Human rights organizations are identifying far more victims of human trafficking than the state, a rights group says in a new report.
According to the report, prepared by the Hotline for Refugees and Migrants, about 80 percent of trafficking victims from the asylum-seeker community were identified last year by human rights organizations rather than state agencies. The Hotline itself identified 28 African asylum seekers as trafficking victims who had suffered torture in the Sinai Peninsula en route to Israel.
At the organization’s urging, the state recognized 19 of them as trafficking victims, and four were released from Saharonim Prison.
The report adds that last year saw a rise in the number of women who came to Israel on tourist visas from Eastern Europe and were put to work in the sex industry.
It says 11 such women, after being arrested on suspicion of engaging in prostitution, were deported by the Population, Immigration and Border Authority without any coordination with the police or examination of the circumstances that brought them to Israel.
Even though the administrative tribunals that deal with such cases have harshly criticized this lack of coordination, there have been no signs of any improvement, the report says.
Over the past decade, Israel worked hard to improve its handling of human trafficking in order to earn a Tier-1 ranking on the U.S. State Department’s Trafficking in Persons Report, Hotline says. And as long as Israel was trying to improve its ranking, state agencies were careful to coordinate in an effort to end human trafficking. But in recent years, cooperation between the population authority and the police has deteriorated, the report says.
As a result, women arrested for prostitution are sometimes deported even before police have questioned them to find out whether they were trafficking victims, making it impossible for the police to find the traffickers.
The recent decision to allow visa-free travel from Ukraine and Moldova made it harder to monitor human trafficking from those countries, the report says.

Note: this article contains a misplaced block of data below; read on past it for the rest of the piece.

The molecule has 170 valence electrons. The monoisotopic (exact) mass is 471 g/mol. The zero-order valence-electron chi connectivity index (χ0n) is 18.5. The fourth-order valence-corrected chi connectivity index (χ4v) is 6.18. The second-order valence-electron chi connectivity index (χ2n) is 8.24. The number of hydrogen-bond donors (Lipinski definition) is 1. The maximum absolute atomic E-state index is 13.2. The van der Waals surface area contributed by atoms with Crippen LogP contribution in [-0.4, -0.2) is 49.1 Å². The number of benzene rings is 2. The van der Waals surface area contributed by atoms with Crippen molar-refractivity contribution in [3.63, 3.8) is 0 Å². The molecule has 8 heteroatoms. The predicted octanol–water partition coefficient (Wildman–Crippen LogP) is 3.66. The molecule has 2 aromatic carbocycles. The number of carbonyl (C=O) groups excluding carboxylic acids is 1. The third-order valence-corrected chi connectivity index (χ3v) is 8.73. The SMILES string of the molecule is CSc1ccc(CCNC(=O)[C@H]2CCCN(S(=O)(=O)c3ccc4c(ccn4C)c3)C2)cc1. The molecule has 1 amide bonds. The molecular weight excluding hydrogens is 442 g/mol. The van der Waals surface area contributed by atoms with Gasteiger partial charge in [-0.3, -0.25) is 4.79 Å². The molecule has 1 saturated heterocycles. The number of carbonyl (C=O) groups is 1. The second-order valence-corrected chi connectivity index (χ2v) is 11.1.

The report notes that for the past few years, the Justice Ministry has run courses for both judges on administrative tribunals and prison staffers on how to identify victims of trafficking and torture. Still, Hotline activists have repeatedly identified trafficking victims who were missed by prison staffers and tribunal judges.
“The numbers show that the perception of trafficking as something that has been eradicated in Israel has prevented the authorities from taking action against the new face of this phenomenon,” Hotline director Reut Michaeli said in a statement.
“The characterization of women working in prostitution as offenders who have to be deported, not as survivors who need rehabilitation, is problematic and reminiscent of the late 1990s and early 2000s, a period when the trafficking of women in Israel was at its peak.”
The Justice Ministry said it only heard of the report when asked about it by Haaretz and wanted to study it before responding. Nevertheless, it added, the ministry department that coordinates the fight against human trafficking has overseen fruitful cooperation between all the relevant parties, including state agencies, the Knesset, Israeli NGOs and international organizations.
It said this cooperation had been underway since the department’s establishment in 2006 so that “human trafficking has been significantly reduced in a manner that has gained international recognition.”
The police similarly said they hadn’t received the report and therefore couldn’t comment, adding they had no idea what the statistics were based on. But they said they were fighting trafficking resolutely in close cooperation with other state agencies and with scrupulous attention to the rights of both suspects and victims.
The population authority said that as soon as someone is identified as a trafficking victim, he or she is treated as per the regulations.
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